Our third fear is that of death. From an early age we are haunted by our own mortality. The inevitability of death casts a shadow over all our days. We are afraid of contracting a debilitating disease. We worry that when that happens we will lose the ability to do what we enjoy and the things that define us- our work, our volunteer activities and our intimate moments with loved ones. What we can do is not allow our disease or disability to define us. I am not a diabetic. I am a person who lives with diabetes. I am not a cancer victim. I am a person dealing with cancer. If we cannot be who or what we were, we can still inspire others through our example.[iv]
I have been with many of our congregants when they have died. Death itself is not frightening. Death, for most of us is peaceful, painless, and dignified. What scares us more than dying is the fear of losing our sense of selves, the spark that makes each one of us unique. We are concerned that our minds will deteriorate to the point we will no longer recognize our loved ones and we do not know who we are. No matter what we do, we realize that our physical bodies will eventually give out. Not too long ago, we were most afraid of having cancer. Today, fear of cancer takes second place to fear of Alzheimer’s disease. We cannot change our genetic structure, but we can exercise, eat healthfully and engage in stimulating activities, all of which will help us live better and longer. We are less afraid of dying than we are of not being remembered. We are also afraid of not leaving a mark on this world. There is so much we can do to enable our names to live on. Yet we should not concentrate as much on death as we do on life. “Life is the story; death is only a punctuation. We sin against life and against everything that is holy when we let the fears of death prevent us from enjoying as much of life as we are granted.”[v] It is not death, but the fear of death, that will rob our lives of meaning. The most important thing is not to be afraid of truly living in the face of imminent death. Kol Haolam Kulo, Gesher Tsar Me’od; V’ha-ikar Lo L’fached K’lal. The entire world is a narrow bridge; the most important thing is not to be afraid.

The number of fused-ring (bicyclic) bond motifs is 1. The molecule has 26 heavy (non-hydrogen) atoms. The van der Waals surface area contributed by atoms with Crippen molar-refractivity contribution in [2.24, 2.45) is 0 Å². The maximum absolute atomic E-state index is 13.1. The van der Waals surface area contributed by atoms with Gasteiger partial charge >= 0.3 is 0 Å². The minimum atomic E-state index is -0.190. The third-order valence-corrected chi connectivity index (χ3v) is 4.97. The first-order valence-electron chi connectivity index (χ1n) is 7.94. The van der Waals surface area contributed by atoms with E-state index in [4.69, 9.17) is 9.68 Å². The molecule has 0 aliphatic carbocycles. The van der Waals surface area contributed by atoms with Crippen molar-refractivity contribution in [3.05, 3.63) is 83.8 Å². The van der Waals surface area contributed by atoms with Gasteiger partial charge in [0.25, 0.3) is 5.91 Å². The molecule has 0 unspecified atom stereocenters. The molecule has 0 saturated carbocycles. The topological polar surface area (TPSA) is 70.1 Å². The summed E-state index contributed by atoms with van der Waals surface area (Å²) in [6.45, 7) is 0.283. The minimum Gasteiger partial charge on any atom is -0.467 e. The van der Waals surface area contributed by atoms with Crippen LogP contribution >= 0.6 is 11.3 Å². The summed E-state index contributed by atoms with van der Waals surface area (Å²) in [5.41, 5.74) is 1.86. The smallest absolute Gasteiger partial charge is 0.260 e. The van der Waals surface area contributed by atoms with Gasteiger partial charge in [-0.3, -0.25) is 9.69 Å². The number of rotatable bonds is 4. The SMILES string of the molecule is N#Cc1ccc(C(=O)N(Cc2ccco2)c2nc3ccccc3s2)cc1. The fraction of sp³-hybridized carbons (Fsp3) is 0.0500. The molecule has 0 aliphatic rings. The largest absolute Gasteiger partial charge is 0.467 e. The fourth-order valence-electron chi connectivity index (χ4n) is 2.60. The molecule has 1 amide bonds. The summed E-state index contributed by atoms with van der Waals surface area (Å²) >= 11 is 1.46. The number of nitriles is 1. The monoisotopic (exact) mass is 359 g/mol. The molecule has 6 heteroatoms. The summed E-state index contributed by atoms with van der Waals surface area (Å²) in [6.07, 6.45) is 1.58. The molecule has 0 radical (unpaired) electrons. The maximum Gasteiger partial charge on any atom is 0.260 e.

Dear friends, on this holiest night of the year, let us turn to God for the strength we need to confront the things that frighten us. Tonight we are just human beings, with without titles, jobs, roles and pretenses. We stand solitary before the Holy One. Tonight God calls out to us saying, “You are not alone; I am always with you. I will help you make a fresh start. I will provide you with the hope and courage you need. I will help you look fear in the face and not be intimidated. The most important thing is not to be afraid. Kol Haolam Kulo, Gesher Tsar Me’od; V’ha-ikar Lo L’fached K’lal. The entire world is a narrow bridge; the most important thing is not to be afraid.
Amen and Shana Tova Tikateivu v’Teichateimu
[i] Rabbi Harold Kushner, Conquering Fear, 1535
[ii] Ibid, 1592
[iii] Kushner, 2241
[iv] Kushner, 1671
[v] Kushner, 2101.